Office of the Governor of Iowa

Governor Branstad


HSEMD Administrator urges residents along Missouri River to remain vigilant, be prepared

June 16, 2011

Fortunately, none of the Iowa counties along the Missouri River have seen major impacts from flooding over the past few days. However, residents should stay aware and be ready to take action if needed.

The Iowa Homeland Security and Emergency Management Division (HSEMD), local and state agencies and private-sector partners have worked to ensure communities along the Missouri River are as prepared as they can be for forecasted flooding. Still, residents need to be ready to evacuate or take other actions if they become necessary.

“The ongoing threat will be to the levees, which were designed to hold back water for a short period of time,” said HSEMD Administrator Derek Hill. “We don’t know how they will perform if the water level remains high for several months.”

Hill points out that while communities have worked hard to be prepared for the possibility of flooding, residents of those communities have to make sure they are prepared, too.

Flooding from a break in a levee could occur quickly and citizens may have only a matter of minutes to evacuate. Residents should have an evacuation plan and an emergency supply kit ready to go. Some special things to consider:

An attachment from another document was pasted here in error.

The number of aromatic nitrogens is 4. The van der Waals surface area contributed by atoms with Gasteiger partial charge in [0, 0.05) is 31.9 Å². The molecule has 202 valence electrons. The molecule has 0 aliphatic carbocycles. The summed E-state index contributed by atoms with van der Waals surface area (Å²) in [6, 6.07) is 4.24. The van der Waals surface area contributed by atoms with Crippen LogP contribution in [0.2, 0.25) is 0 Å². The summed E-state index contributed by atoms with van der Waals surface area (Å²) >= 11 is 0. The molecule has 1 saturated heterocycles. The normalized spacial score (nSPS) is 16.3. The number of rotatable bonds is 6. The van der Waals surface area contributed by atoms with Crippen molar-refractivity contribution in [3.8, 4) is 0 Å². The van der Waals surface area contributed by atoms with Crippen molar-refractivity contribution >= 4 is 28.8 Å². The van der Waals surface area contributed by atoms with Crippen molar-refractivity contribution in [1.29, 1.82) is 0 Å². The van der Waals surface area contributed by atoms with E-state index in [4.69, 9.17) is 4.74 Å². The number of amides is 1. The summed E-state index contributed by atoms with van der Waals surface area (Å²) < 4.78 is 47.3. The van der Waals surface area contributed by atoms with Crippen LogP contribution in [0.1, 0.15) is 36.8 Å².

“The time to think about moving your precious possessions is now, not when you have only a few minutes to get out of your home,” said Hill. “Consider storing items at a friend’s or relative’s home or finding storage far away from the flooded area.”

Hill reminds people to make plans for their pets too. Most shelters do not accept pets, so pet owners should locate kennels or make plans with friends or relatives to keep their pet should they be forced to evacuate. If your pet has a special medical need, make sure you have the proper medications and supplies ready to go. If you have an exotic animal, make sure shelters or other facilities are equipped to handle them. Like people, pets may feel anxious in stressful situations, so don’t forget to include a special toy or a blanket in your pet “go kit”.

Hill urged residents in potential flood areas to look out for their neighbors with special needs.

“Look out for your neighbor. Help them to get in touch with local officials who can provide them the help they need,” said Hill.

Hill also urged residents with special needs to make sure they are able to take with them any medical equipment or medicines they may need.

Hill also urged residents with special needs to make sure they are able to take with them any medical equipment or medicines they may need.

“Citizens along the Missouri River should be thinking ahead about what actions they can take now.”

Hill urged residents to stay aware of their situation:

  • Listen or watch local television and radio reports for information and instruction from local officials.
  • Several counties have websites and facebook pages with up-to-date information
  • Residents along the river can all 211 or the Iowa Concern Hotline at 1-800-447-1985 for information and referrals.

 

For more information on individual and family flood preparedness, visit www.bereadyiowa.org.

Podcasts featuring Derek Hill and a public health perspective on flood issues, can be found at: http://iowahomelandsecurity.org/resource_room/podcasts.html.


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